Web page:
ATLANTA – A Georgia man has been sentenced to federal prison for bribing a city of Atlanta procurement official for a concessions contract at Hartsfield-Jackson Atlanta International Airport.
Hayat Choudhary, of Lilburn, CEO of Atlanta Airport Shuttle Services Inc., pleaded guilty last May in connection with a contract to operate a restaurant at the airport’s Ground Transportation Building serving a growing number of taxi, limousine and rideshare drivers.
The company, also doing business as Meskerem Restaurant, won the contract in 2017 after Choudhary paid two $10,000 bribes to an Atlanta procurement official identified only as “Official 1.” Meskerem was one of two bidders for the contract.
“The public expects that government contracts are awarded solely based on merit,” said U.S. Attorney Byung J. “BJay” Pak. “As the defendant learned, there are serious consequences for those who believe they can bribe their way into a contract. We will continue to vigorously investigate pay-to-play schemes at all levels of government.”
An ongoing federal investigation into alleged corruption at Atlanta City Hall during the administration of former Mayor Kasim Reed predates the airport bribery case. Two contractors and a former chief procurement officer for the city have been sent to prison, while former Atlanta Chief Financial Officer Jim Beard was indicted last week.
Choudhary was sentenced to one year and 10 months in prison to be followed by three years of supervised release by U.S. District Judge Steve C. Jones.
Former Georgia governors are weighing in with endorsements in the campaign for U.S. Sen. Kelly Loeffler’s seat ahead of the Nov. 3 special election.
Former Gov. Nathan Deal, a Republican who served two terms from 2011 to 2019, is backing U.S. Rep. Doug Collins for the Senate seat over Loeffler, who current Gov. Brian Kemp appointed to hold retired U.S. Sen. Johnny Isakson’s seat in December.
The endorsement pits Georgia’s most recent governor against its current one in a campaign that has emphasized intra-party schisms between many of the state’s most powerful Republican political leaders.
On the Democratic side, former President Jimmy Carter, who served as Georgia’s governor from 1971 to 1975, handed his support Tuesday to frontrunner Rev. Raphael Warnock, the senior pastor of Atlanta’s Ebenezer Baptist Church, who has collected a pile of endorsements from top Democratic leaders and groups.
The endorsements come as the hotly contested Senate race heads down the final stretch with roughly a month left until Election Day, when nearly two dozen candidates from all parties will compete on the same ballot for Loeffler’s seat.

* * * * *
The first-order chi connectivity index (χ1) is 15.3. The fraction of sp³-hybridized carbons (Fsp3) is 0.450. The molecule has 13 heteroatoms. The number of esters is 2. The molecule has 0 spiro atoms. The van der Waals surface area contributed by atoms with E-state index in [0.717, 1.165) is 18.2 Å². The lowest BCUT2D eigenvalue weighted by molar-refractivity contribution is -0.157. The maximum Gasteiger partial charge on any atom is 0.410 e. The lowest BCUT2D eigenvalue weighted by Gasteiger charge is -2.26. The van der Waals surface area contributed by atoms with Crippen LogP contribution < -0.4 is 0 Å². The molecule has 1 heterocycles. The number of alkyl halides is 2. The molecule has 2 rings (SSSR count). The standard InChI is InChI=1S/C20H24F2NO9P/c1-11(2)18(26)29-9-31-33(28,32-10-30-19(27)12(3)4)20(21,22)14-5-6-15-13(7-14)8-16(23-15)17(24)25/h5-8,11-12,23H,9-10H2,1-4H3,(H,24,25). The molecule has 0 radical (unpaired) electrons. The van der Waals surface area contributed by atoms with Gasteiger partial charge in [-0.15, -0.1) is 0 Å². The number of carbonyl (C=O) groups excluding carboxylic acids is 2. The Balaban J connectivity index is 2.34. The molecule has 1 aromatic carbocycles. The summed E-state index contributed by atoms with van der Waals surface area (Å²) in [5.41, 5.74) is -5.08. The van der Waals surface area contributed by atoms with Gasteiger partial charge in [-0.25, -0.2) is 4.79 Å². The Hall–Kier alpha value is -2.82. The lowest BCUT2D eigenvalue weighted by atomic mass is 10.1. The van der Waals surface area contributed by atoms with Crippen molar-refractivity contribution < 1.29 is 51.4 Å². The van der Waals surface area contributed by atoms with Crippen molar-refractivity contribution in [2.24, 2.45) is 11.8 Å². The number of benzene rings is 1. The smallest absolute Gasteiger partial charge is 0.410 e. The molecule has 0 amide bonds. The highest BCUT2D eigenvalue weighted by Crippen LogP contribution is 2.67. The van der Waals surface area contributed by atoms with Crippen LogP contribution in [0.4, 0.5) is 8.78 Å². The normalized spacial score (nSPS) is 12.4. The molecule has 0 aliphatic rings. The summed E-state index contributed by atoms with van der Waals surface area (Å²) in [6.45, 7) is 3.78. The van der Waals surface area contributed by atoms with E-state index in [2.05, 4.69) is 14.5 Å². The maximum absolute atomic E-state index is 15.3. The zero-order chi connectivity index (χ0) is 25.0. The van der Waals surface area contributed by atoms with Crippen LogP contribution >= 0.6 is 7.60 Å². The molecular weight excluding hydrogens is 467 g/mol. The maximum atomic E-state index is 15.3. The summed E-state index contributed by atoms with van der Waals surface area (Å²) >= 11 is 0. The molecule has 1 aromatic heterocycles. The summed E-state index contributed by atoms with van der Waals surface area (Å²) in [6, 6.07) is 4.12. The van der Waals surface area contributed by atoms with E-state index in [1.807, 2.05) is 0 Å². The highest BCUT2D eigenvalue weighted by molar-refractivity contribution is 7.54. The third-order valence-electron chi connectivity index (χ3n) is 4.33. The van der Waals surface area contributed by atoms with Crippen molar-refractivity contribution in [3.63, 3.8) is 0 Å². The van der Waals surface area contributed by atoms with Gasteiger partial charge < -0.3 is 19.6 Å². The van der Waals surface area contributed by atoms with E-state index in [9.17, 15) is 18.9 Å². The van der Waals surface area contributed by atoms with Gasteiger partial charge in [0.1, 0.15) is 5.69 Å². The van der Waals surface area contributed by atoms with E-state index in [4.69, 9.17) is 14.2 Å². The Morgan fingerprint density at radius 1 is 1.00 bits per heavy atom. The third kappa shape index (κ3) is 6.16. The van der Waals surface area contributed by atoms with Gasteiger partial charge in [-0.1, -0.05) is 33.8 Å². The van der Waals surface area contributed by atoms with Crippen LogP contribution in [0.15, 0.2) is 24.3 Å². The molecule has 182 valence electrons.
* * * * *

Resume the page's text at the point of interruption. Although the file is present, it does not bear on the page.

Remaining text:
Loeffler, an Atlanta businesswoman, has waged an intense campaign against Collins, the four-term Gainesville congressman, preacher and fellow Republican who has polled neck-and-neck with Loeffler in recent weeks as each seeks to woo conservative voters.
Collins’ campaign has jabbed often at Loeffler’s use of her wealth to buy campaign ads and travel, a sentiment Deal echoed in his endorsement.
“I know that the governor had to make a tough choice, but I’ve made my choice too, and that’s Doug Collins,” Deal said in a statement. “A Senate seat representing the state of Georgia cannot be bought.”
Deal’s backing followed the endorsement of Georgia House Speaker David Ralston, R-Blue Ridge, for Collins earlier this month.
Loeffler’s campaign has previously dismissed criticism of her wealth and attacked Collins over his stint as a criminal defense attorney and record of voting in step with former Democratic gubernatorial candidate Stacey Abrams on certain issues when both served in the state legislature.
More recently, Loeffler’s campaign drew headlines for releasing a pair of ads calling herself “more conservative” than the 5th-century warlord Attila the Hun. She has also pledged to vote in favor of President Donald Trump’s nominee for the U.S. Supreme Court following the death of Justice Ruth Bader Ginsburg.
Warnock, who has climbed in the polls in recent weeks, also released a new ad Tuesday in which he urges Georgians to “try something different” and vote him into the Senate. He has vowed to vote against Trump’s court nominee and sought to elevate health care as among the top issues in the race.
The endorsement from Carter looks to solidify Warnock’s standing even further as the Democratic frontrunner amid calls for other Democratic candidates in the crowded race to drop out and consolidate support around him.
“Reverend Warnock knows the struggles Georgians are facing in this unique crisis — families losing health care, shuttered rural hospitals and record unemployment — all in the middle of a pandemic,” Carter said in a statement.
Health-care consultant Matt Lieberman, who is the son of former U.S. Sen. Joe Lieberman of Connecticut, has rejected calls to exit the race.
A runoff will be held in January if none of the 21 candidates including Loeffler can win more than 50% of the vote in the Nov. 3 special election.
ATLANTA – Georgia Power Co. is converting portions of its vehicle fleet to run on electricity, the Atlanta-based utility announced Monday.